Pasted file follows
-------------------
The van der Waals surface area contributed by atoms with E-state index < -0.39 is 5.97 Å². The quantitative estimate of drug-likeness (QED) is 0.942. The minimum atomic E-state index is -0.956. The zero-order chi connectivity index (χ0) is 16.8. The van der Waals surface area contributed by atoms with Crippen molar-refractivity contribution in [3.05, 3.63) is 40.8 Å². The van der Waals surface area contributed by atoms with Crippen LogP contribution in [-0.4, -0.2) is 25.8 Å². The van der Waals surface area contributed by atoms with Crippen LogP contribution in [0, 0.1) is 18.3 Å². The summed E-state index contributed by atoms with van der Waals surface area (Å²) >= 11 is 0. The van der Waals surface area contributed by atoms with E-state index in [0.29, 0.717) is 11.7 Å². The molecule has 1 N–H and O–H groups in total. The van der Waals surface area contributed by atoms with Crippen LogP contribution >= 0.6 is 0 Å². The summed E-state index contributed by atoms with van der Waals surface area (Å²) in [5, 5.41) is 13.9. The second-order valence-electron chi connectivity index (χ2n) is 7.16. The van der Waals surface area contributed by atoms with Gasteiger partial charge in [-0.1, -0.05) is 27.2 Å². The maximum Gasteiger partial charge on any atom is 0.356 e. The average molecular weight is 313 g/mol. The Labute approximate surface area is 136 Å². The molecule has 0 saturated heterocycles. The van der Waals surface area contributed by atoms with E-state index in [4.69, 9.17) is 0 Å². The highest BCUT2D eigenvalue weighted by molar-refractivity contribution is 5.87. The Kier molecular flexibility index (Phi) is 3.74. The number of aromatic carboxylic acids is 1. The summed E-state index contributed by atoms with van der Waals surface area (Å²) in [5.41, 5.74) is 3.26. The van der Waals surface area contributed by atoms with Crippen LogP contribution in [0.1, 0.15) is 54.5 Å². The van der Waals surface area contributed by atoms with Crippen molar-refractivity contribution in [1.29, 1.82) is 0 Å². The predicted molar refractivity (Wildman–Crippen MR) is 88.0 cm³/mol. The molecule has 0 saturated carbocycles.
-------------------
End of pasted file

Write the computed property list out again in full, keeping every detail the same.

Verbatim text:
The van der Waals surface area contributed by atoms with E-state index < -0.39 is 5.97 Å². The quantitative estimate of drug-likeness (QED) is 0.942. The minimum atomic E-state index is -0.956. The zero-order chi connectivity index (χ0) is 16.8. The van der Waals surface area contributed by atoms with Crippen molar-refractivity contribution in [3.05, 3.63) is 40.8 Å². The van der Waals surface area contributed by atoms with Crippen LogP contribution in [-0.4, -0.2) is 25.8 Å². The van der Waals surface area contributed by atoms with Crippen LogP contribution in [0, 0.1) is 18.3 Å². The summed E-state index contributed by atoms with van der Waals surface area (Å²) >= 11 is 0. The van der Waals surface area contributed by atoms with E-state index in [0.29, 0.717) is 11.7 Å². The molecule has 1 N–H and O–H groups in total. The van der Waals surface area contributed by atoms with Crippen LogP contribution >= 0.6 is 0 Å². The summed E-state index contributed by atoms with van der Waals surface area (Å²) in [5, 5.41) is 13.9. The second-order valence-electron chi connectivity index (χ2n) is 7.16. The van der Waals surface area contributed by atoms with Gasteiger partial charge in [-0.1, -0.05) is 27.2 Å². The maximum Gasteiger partial charge on any atom is 0.356 e. The average molecular weight is 313 g/mol. The Labute approximate surface area is 136 Å². The molecule has 0 saturated heterocycles. The van der Waals surface area contributed by atoms with E-state index in [4.69, 9.17) is 0 Å². The highest BCUT2D eigenvalue weighted by molar-refractivity contribution is 5.87. The Kier molecular flexibility index (Phi) is 3.74. The number of aromatic carboxylic acids is 1. The summed E-state index contributed by atoms with van der Waals surface area (Å²) in [5.41, 5.74) is 3.26. The van der Waals surface area contributed by atoms with Crippen LogP contribution in [0.1, 0.15) is 54.5 Å². The van der Waals surface area contributed by atoms with Crippen molar-refractivity contribution in [1.29, 1.82) is 0 Å². The predicted molar refractivity (Wildman–Crippen MR) is 88.0 cm³/mol. The molecule has 0 saturated carbocycles.